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It's a highway in here


WITH THE city bursting at its seams, it has become impossible for families and couples to find a quiet place to dine and relax. So, the adventurous ones prefer to drive away from all the noise and clamour to restaurants on the outskirts. Plenty of eating places have sprung up on the outer ring road to cater to this crowd. One among them is The Dhaba, started by Ravi & Nina Enterprises, which already runs the famed Amaravathi restaurant in the city.

Situated on the Marathahalli Ring Road, this three-month-old joint provides authentic Punjabi fare. The Dhaba, which looks like a corporate office from the outside, greets the customer with a paan beeda shop at the entrance on the first floor. It is only when one steps inside that one gets the actual feel of a dhaba.

Designed by Vijay Kumar Reddy, CEO, Ravi & Nina Enterprises, the place spares no effort to live up to its name.

So, there are lanterns, a thatched roof, Bollywood posters, and Punjabi music. But that's not all. There is actually the front of a truck placed bang in the middle of the dining area to give it the feel of a dhaba on the highway!

The Dhaba, which can seat 116 people at a time, also serves liquor. The cooks have been brought from Delhi and Punjab. The kitchen has glass walls, and so, you can actually watch the chefs make magic with Punjabi spices. But while you wait for your food to arrive, you will not be treated to the aroma wafting from the kitchen. "It has an effective exhaust system that prevents any smoke formation in the kitchen area," explains P. Vincent, the Vice-President of Ravi and Nina Enterprises.

For starters, The Dhaba offers soups (tomato, palak, dal, and murg). These are priced between Rs. 35 and Rs. 40. The menu includes sabzis such as tandoori phool gobi, paneer shaslick, and so on, priced between Rs. 70 and Rs. 90.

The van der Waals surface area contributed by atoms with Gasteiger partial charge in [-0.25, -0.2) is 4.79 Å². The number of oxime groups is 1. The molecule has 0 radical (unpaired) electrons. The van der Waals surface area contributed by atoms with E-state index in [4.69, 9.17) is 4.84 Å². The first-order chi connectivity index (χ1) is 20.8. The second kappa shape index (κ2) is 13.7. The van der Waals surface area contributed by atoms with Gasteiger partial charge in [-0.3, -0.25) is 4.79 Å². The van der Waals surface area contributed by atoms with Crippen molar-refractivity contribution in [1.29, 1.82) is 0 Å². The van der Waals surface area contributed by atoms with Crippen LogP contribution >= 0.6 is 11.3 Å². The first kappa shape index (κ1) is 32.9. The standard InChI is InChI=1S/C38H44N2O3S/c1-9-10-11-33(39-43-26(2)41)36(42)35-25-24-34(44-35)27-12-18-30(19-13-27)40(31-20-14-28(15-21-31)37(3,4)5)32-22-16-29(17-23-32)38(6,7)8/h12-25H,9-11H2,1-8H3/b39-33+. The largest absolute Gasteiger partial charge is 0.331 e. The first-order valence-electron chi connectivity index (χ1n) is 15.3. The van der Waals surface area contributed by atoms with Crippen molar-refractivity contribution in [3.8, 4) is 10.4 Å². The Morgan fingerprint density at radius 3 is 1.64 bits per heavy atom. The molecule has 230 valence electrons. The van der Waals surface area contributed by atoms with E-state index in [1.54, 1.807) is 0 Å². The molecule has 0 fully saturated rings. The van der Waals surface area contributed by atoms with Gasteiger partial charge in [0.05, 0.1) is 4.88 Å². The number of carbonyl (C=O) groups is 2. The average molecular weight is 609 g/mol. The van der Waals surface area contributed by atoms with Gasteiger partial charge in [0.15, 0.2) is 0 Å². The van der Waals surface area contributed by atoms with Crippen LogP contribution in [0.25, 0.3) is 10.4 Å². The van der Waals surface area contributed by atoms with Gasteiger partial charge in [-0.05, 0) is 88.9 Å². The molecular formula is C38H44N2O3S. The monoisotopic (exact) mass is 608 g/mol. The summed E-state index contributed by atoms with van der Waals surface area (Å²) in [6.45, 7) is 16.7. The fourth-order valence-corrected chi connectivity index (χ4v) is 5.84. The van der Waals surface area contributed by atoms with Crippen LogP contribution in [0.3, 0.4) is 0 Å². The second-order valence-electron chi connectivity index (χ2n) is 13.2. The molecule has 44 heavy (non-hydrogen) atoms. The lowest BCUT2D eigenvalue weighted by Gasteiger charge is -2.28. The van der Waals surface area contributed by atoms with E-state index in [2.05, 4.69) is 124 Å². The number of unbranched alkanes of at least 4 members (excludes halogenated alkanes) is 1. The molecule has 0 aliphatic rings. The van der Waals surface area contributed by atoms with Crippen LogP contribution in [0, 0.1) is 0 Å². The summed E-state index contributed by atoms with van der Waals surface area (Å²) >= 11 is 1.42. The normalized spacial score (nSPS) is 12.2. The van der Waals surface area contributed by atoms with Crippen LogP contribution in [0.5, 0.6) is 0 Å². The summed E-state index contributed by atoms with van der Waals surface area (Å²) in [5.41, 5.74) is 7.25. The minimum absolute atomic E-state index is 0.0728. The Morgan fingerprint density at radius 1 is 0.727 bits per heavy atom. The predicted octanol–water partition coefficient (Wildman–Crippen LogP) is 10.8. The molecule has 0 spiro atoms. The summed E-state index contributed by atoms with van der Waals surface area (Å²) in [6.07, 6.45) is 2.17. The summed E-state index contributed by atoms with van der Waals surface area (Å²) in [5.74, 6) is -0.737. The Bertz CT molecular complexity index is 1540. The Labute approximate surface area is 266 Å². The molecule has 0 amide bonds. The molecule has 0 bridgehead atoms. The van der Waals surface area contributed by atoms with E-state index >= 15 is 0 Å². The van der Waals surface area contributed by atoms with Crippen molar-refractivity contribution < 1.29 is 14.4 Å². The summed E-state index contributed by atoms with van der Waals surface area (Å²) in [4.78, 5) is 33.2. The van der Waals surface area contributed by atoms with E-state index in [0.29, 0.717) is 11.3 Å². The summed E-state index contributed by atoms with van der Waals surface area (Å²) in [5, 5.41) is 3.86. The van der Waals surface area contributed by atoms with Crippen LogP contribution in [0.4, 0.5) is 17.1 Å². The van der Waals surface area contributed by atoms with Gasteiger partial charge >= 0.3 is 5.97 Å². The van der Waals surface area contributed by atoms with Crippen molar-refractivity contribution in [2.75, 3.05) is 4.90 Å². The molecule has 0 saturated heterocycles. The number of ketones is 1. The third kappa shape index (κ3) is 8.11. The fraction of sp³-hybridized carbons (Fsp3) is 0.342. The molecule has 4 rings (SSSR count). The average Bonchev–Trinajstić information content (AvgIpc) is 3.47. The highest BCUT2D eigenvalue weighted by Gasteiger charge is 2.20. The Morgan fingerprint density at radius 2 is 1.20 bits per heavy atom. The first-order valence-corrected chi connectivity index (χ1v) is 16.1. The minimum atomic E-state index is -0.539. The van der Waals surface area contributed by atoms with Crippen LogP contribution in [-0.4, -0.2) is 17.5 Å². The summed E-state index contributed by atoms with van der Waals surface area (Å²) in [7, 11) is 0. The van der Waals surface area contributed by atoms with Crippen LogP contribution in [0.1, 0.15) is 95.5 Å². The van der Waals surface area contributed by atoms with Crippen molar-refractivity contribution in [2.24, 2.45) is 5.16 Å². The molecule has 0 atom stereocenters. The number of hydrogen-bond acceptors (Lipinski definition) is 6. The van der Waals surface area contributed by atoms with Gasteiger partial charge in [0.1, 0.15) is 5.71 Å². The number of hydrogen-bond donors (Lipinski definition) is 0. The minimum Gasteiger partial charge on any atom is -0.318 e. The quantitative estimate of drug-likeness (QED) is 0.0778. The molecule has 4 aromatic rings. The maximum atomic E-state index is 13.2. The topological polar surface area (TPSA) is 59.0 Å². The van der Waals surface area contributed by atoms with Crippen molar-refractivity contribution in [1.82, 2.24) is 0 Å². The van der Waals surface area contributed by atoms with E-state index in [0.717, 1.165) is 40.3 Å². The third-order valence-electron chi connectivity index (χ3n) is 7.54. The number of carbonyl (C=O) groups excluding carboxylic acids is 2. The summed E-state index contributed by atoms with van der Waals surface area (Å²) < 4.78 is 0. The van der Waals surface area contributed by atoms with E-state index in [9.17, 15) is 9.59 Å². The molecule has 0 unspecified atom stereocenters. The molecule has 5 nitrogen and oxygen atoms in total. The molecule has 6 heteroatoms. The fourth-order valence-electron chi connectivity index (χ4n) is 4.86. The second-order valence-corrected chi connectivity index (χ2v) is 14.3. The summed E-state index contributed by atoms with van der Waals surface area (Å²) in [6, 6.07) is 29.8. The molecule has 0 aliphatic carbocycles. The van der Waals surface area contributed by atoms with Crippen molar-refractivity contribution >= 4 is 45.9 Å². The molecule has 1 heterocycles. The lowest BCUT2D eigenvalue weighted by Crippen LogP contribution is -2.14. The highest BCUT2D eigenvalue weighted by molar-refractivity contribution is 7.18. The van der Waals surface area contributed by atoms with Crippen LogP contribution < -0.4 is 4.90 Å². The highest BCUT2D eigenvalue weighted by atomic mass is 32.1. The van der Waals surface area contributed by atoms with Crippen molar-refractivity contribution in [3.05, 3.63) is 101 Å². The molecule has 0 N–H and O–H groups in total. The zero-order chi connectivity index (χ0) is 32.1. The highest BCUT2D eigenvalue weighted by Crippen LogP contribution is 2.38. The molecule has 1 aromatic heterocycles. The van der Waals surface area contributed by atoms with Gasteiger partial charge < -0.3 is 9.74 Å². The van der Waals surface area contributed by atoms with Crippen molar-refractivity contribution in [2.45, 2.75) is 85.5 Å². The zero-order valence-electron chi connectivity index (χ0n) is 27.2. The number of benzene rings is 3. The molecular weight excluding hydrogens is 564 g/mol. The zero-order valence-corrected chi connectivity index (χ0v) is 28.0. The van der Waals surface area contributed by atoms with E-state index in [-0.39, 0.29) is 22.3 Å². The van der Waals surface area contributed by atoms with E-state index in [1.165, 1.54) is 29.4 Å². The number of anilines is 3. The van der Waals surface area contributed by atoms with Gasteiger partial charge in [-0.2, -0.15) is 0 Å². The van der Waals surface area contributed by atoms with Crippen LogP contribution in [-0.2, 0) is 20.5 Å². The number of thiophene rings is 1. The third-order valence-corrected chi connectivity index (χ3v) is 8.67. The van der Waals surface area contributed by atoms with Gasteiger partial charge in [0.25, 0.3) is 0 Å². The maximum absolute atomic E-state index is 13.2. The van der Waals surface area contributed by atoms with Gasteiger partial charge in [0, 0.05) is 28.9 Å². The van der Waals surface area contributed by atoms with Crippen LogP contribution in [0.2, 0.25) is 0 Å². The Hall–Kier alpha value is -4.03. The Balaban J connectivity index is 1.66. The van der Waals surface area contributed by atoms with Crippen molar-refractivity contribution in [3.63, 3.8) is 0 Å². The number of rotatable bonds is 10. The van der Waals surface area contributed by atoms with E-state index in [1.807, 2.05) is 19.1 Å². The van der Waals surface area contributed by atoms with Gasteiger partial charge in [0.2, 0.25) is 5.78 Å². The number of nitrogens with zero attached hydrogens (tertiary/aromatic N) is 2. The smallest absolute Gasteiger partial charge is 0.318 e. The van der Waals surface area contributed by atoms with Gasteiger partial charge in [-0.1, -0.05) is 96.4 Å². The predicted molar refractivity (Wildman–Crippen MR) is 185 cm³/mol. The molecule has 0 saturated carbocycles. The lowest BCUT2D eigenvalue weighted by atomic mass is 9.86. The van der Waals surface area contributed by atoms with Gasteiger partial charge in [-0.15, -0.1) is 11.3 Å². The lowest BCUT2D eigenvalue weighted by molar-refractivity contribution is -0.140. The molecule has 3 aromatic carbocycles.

For non-vegetarians, there is a wide spread in the chicken, fish, and mutton categories. Here, customers can choose from kebabs and tikkas, priced at Rs. 95 upwards.

There are also gravy items. For vegetarians, there are baigan ka bharta, shahi paneer, kadai paneer, and mutter paneer among others. These are priced at Rs. 60 upwards.

These can be savoured with rotis, naans, parathas (stuffed or plain), and rumali rotis. Plain and flavoured rice are the other options. The chef, Umeet Singh, recommends karela kabana. This, unlike what the name suggests, has nothing to do with bitter gourd, but is chicken breast stuffed with minced meat and shaped like a karela. He says with pride that he makes all the spices himself, since the ready-made ones "alter the taste". He, in fact, prefers to hand-pound them in a pestle.

The food here is not spicy, but rich with ghee and butter. So, if you are calorie-conscious, then you should simply stick to rotis and dal fry.

There is another warning: if your are a Punjabi who eats sarson da saag te makki di roti, baingan ka bharta, alu mutter and the like on a regular basis, then there is nothing new for you to discover here. But if North Indian food holds an "exotic" value for you, this is the place you should head for.

Another feature of the place is that the food is "not altered" to suit a customer's specific preferences. So, if you want something that sets your tongue on fire, then the chef will recommend certain items that are specially meant to cater to such tastes.

The dessert section offers a sinfully-rich gajar ka halwa and moong dal halwa. Of course, there are also ice-creams and kheers.

The Dhaba is open between noon and 3.30 p.m. and between 7 p.m. and midnight.

You can contact The Dhaba on 56950701.

* * *

Ambience: rustic

Service: good

Wallet factor: Vegetarian meal for two costs Rs. 200 upwards. Non-vegetarian meal for two costs Rs. 250 upwards.

Specials: kebabs, tandoori items, and desserts.

SHILPA SEBASTIAN R.

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